Finally back in California, Tuesday saw the hard drive in my laptop give up the ghost, and thus was spent knee-deep in nerdom with Scott — who knew that a #6 pentalobe screwdriver would be so difficult to find?! Wednesday was spent at the Honda CBR300R press launch, which for reasons beyond comprehension I drove to, instead of flying. Thursday meant swimming through the 800 or so emails that I neglected throughout the weeks’ activities, which just leaves me to say how is it Friday already?

Again I’m not complaining, but thank goodness it’s the end of the week. Anyhoo, I’m sure everyone has had their share of busy weeks, especially as summer is beginning to wind down. To help lighten the load, here’s a video of a giraffe that really loves himself some BMW motorcycles. If anyone asks, I’m saying a reader sent this to me…yeah…a reader…that’s what happened…

What’s Bigger: Indy Motor Speedway or Star Wars?

08/10/2014 @ 2:53 pm, by Jensen Beeler2 COMMENTS

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Since we are a bunch of stuck up, half-witted, scruffy-looking nerf-herders, it seems only appropriate that we conclude this already slightly absurd string of articles about the size of Indianapolis Motor Speedway in the only way we really know how: using equally absurd Star Wars references.

So, in the narrow overlap that occurs in the Venn diagram of MotoGP factoids and outright nerdiness, we ask you to ponder which is bigger: the IMS oval or the Star Wars universe’s iconic spaceship, the Imperial Star Destroyer?Not the local bulk cruisers mind you, I’m talking about the big Corellian ships now.

A Shameless Opportunity to Talk About Mad Max: Fury Road

07/28/2014 @ 3:14 pm, by Jensen Beeler27 COMMENTS

A Shameless Opportunity to Talk About Mad Max: Fury Road Tom Hardy Mad Max Fury Road motorcycle photo 635x292

Apparently there’s a new Mad Max reboot coming out, and it looks awesome. I have nothing really to say beyond that, and will argue a tenuous link to our usual content on Asphalt & Rubber because motorcycles are one of the best ways to survive the onslaught Imperator Furisoa (Charlize Theron) in George Miller’s post-apocolyptic imagination.

It’s interesting to think about Hollywood’s inclusion of motorcycles in collapse-of-civilization scenarios though. Is it because two-wheeled transportation is the best way to get around when roads no longer exist, much in the same way that Riders for Health uses motorcycles to effectively get medical aid to remote locations?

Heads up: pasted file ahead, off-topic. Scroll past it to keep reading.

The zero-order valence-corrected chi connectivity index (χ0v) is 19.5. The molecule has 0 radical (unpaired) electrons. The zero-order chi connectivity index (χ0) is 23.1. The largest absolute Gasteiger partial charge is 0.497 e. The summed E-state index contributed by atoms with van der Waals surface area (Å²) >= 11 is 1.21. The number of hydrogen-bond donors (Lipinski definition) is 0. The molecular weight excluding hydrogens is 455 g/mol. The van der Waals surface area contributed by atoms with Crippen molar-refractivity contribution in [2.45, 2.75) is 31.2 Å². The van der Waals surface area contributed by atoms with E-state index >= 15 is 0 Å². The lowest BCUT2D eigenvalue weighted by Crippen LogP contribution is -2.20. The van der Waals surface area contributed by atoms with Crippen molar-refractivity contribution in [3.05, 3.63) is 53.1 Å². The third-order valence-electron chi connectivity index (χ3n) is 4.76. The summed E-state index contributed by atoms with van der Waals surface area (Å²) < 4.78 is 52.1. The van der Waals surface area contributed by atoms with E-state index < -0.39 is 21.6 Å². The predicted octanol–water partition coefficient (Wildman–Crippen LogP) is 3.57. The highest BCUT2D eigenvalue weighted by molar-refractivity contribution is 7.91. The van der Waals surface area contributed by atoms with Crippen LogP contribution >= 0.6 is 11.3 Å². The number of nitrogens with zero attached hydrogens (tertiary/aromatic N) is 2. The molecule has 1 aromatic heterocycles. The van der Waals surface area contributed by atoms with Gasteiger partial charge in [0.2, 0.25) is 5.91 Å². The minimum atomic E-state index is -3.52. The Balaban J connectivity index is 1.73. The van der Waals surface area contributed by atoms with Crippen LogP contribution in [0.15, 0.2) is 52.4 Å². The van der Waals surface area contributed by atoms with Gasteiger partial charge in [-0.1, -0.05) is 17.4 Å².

Or, is it some subliminal message that Hollywood feeds off of (and thus also helps create) that tells us society has truly fallen apart if we are riding motorcycles…much like how a movie character’s act of smoking a cigarette was used to heighten his/hers cool or mysterious persona?

I don’t know the answer to those question, but it keeps me up at night. I am the Nightrider. I’m a fuel injected suicide machine. I am the rocker, I am the roller, I am the out-of-controller!

Event Report: Dirt Quake USA

06/27/2014 @ 4:06 pm, by Sean Smith7 COMMENTS

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It’s Sunday morning and after we hit the ATM, I ask Ash to check the event website and see what time tech inspection is. In my head, its sometime around 11:15, and no bikes are to be started before 12:00 on Sunday (at the request of a local church).

Ash reports that the web site says tech inspection is from 9-10 and that the rider meeting was at 10:15. Shit. I text Thor Drake (my boss from See See Motorcycles,who is sponsoring the event), it’s 10:24. We’re in Longview, driving a borrowed Mazda B2500 that has a terrible miss, which only gets worse with more throttle.

We arrive at the scene in Castle Rock, WA. There are people in shorts riding all manner of choppers, Thor is dressed in white 12 o’clocking a slice of Sizzle Pie that Bjorn Drake affixed to a Honda ATC200, something to do with some advertising deal, but no one cares. It’s awesome.

How To Change a Tire with Zip Ties

06/10/2014 @ 4:39 pm, by Jensen Beeler15 COMMENTS

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ADV riders and how-to junkies take note, the following is a video on how to MacGyver a motorcycle tire on and off a wheel, while using only zip ties — it might be the most impressive thing we’ve seen in a long while.

If you already own a set of tire irons, or even better a full-blown tire-changing machine, you can feel comfortable in your purchase-making decision, because they are by far the easier solution.

But for our readers who are on a budget or do a bit of touring, the following could keep you from being stuck on the side of the road, all for the tidy sum of $1 at your local hardware store.